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Spanair S.A. was a Spanish airline, with its head office in the Spanair Building in L'Hospitalet de Llobregat, near Barcelona. It was, until 2009 a subsidiary of the SAS Group; the same parent company in control of Scandinavian Airlines and held slightly under 20% of the company.[3] Spanair provided a scheduled passenger network within Spain and Europe, with an extension to West Africa. Worldwide charters were also flown for tour companies. Its main hub was Barcelona El Prat Airport, with focus cities at Madrid-Barajas Airport and Palma de Mallorca Airport. The airline had 3,161 employees[2] and was a Star Alliance member from 2003 until its demise.

History

The airline was established in December 1986 and began operations in March 1988. It was set up as a joint venture between Scandinavian Airlines and Viajes Marsans, and began operations with European charters. Long-haul flights to the United States, Mexico and the Dominican Republic were launched in 1991, followed by domestic scheduled flights in March 1994. The airline flew long-haul flights with Boeing 767-300ER aircraft to Washington and Buenos Aires in the late 1990s.

Spanair joined Star Alliance on 1 May 2003.[4]

The company was 94% owned by the SAS Group.[when?] SAS announced in a press release 13 June 2007 that it would sell its shares in Spanair.[5] The divestment was cancelled on 19 June 2008 due to SAS not being able to sell for a price that it considered to "reflect the underlying value in Spanair." On 30 January 2009, however, a one euro bid from group of investors from Catalonia, led by the Consorci de Turisme de Barcelona and Catalana d'Initiatives, was later accepted, whereupon SAS became a minority shareholder.[3]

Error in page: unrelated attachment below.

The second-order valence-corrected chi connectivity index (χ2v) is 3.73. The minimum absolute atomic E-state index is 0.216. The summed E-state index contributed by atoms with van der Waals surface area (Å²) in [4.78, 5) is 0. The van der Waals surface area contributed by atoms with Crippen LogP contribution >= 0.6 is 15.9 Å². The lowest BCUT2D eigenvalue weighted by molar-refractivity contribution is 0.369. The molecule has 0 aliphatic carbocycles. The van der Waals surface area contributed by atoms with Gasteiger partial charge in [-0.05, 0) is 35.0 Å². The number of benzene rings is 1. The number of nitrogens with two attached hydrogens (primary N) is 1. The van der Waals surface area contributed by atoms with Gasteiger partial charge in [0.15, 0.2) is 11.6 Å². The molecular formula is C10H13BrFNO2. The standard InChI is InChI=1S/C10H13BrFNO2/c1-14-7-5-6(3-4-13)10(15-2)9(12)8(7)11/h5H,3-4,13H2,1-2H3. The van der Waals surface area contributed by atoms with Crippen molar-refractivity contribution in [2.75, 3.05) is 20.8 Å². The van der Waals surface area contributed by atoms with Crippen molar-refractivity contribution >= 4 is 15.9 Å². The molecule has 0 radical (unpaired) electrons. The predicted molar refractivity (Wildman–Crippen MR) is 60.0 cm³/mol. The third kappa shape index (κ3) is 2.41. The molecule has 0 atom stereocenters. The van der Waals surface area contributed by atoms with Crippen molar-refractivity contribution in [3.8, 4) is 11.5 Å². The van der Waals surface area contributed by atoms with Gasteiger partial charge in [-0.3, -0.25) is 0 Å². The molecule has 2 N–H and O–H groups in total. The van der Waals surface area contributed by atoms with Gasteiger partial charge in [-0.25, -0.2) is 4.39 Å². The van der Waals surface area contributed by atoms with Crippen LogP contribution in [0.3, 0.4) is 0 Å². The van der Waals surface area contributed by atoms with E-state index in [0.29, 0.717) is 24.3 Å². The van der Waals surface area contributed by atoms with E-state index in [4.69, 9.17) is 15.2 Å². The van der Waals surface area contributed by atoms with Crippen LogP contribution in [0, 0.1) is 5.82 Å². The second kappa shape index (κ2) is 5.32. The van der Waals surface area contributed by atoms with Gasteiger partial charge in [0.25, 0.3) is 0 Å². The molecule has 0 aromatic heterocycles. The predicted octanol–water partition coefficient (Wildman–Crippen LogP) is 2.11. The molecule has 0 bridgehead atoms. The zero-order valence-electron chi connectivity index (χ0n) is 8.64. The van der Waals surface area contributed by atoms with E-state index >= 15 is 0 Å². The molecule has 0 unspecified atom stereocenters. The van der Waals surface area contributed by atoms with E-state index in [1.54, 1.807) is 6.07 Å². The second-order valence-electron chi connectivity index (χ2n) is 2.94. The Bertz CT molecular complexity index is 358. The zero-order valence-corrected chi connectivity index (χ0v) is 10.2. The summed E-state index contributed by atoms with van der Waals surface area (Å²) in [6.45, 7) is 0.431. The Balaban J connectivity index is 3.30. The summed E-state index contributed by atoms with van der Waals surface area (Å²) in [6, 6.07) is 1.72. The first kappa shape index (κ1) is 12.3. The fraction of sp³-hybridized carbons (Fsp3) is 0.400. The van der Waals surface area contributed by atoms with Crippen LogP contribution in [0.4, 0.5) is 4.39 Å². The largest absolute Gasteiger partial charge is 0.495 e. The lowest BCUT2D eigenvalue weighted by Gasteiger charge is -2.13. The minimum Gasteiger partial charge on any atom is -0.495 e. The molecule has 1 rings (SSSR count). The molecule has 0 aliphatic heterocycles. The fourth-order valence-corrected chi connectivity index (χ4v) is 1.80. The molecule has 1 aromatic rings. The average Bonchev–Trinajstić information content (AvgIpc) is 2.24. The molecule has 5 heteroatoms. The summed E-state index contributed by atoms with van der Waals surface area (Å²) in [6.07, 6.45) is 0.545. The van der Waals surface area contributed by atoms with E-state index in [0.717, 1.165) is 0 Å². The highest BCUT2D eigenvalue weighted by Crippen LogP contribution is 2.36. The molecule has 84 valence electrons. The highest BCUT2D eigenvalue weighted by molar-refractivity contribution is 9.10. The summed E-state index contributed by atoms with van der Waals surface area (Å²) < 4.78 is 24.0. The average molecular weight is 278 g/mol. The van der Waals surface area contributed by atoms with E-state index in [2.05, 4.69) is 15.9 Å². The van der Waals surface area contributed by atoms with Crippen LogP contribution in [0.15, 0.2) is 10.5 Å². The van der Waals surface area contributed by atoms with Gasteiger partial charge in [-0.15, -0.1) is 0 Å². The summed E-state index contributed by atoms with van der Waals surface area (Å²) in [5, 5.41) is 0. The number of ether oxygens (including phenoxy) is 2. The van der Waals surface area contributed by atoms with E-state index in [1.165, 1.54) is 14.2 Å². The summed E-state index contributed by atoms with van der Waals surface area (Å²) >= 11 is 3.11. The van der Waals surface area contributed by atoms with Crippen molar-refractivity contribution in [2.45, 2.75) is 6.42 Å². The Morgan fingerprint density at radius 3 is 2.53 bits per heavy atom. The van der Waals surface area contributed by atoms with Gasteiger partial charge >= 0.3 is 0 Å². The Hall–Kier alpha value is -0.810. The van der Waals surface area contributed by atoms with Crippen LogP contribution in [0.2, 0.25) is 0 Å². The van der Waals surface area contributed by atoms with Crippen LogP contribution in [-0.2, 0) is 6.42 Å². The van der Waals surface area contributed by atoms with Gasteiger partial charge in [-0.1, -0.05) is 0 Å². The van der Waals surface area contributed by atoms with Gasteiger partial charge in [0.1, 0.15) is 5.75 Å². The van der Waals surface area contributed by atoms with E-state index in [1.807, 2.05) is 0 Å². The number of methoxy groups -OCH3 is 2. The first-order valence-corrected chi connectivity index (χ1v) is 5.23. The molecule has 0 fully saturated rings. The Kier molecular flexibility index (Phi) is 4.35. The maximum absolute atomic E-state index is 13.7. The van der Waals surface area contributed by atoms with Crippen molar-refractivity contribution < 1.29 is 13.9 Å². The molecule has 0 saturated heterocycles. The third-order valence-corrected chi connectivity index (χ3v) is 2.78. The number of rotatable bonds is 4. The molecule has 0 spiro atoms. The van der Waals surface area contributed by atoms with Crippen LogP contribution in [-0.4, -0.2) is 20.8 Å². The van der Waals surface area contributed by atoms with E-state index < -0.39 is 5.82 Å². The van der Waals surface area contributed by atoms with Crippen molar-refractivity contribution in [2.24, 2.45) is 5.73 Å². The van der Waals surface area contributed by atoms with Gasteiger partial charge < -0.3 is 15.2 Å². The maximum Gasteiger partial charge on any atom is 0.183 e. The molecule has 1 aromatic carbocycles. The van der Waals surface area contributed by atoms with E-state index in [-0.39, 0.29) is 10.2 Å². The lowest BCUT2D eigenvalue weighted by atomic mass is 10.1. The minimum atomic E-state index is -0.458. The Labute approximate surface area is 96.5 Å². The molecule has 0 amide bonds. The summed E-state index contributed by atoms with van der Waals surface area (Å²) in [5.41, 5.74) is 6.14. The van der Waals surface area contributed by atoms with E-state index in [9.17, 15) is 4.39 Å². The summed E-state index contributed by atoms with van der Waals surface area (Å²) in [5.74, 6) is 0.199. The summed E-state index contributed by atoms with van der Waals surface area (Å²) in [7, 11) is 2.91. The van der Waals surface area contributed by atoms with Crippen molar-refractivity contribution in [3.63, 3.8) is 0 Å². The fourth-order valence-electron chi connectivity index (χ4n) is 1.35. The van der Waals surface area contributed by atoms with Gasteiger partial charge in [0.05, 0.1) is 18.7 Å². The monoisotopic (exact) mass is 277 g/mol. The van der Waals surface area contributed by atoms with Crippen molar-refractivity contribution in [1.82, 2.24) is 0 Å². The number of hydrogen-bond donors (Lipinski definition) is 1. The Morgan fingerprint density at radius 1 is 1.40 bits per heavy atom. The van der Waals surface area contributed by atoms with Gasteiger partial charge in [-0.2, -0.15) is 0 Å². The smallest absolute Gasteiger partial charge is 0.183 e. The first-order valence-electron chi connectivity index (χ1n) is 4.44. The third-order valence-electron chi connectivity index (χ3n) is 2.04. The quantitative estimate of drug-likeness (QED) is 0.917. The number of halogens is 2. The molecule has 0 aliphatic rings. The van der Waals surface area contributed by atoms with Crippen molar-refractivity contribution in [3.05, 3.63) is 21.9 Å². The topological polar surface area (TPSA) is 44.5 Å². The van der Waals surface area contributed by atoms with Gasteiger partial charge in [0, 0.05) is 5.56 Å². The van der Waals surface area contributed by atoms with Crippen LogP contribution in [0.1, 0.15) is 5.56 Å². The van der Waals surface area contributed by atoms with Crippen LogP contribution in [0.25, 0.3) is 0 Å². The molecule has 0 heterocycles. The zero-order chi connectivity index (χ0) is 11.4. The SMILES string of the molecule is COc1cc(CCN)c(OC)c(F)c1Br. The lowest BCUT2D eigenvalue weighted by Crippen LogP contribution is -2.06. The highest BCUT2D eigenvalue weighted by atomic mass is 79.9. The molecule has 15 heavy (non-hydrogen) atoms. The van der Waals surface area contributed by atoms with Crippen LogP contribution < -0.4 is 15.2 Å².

A report in the British newspaper The Times on the day of the 2008 Madrid crash suggests that staff were threatening strike action due to concerns about the company's viability.[6]

In 2009 the airline asked for public input on a new logo,[7] with a winner being officially confirmed on 13 May 2009. As of June 2009, Spanair began applying the new corporate identity to their aircraft.[8]

On 25 January 2011, the company was in an "Emergency Financial Situation." The Catalan government approved a €10.5 million loan plan in order to save it. Revenue improved and the company was cutting costs

Financially troubled during its last few years, Spanair ended operations on 27 January 2012, after Qatar Airways pulled out of talks to inject cash into the airline.[9] As a result, SAS had a write-down of 1.7 billion Swedish kronor ($251 million U.S.).[10] Ana Pastor, the development minister of Spain, said that the Spanish government may fine the airline 9 million euros (US$12 million) after breaking serious aviation security rules by shutting down without proper notice.[11][12] The carrier said all flights will remain suspended, but it did not say whether it planned to file for bankruptcy.[13][14]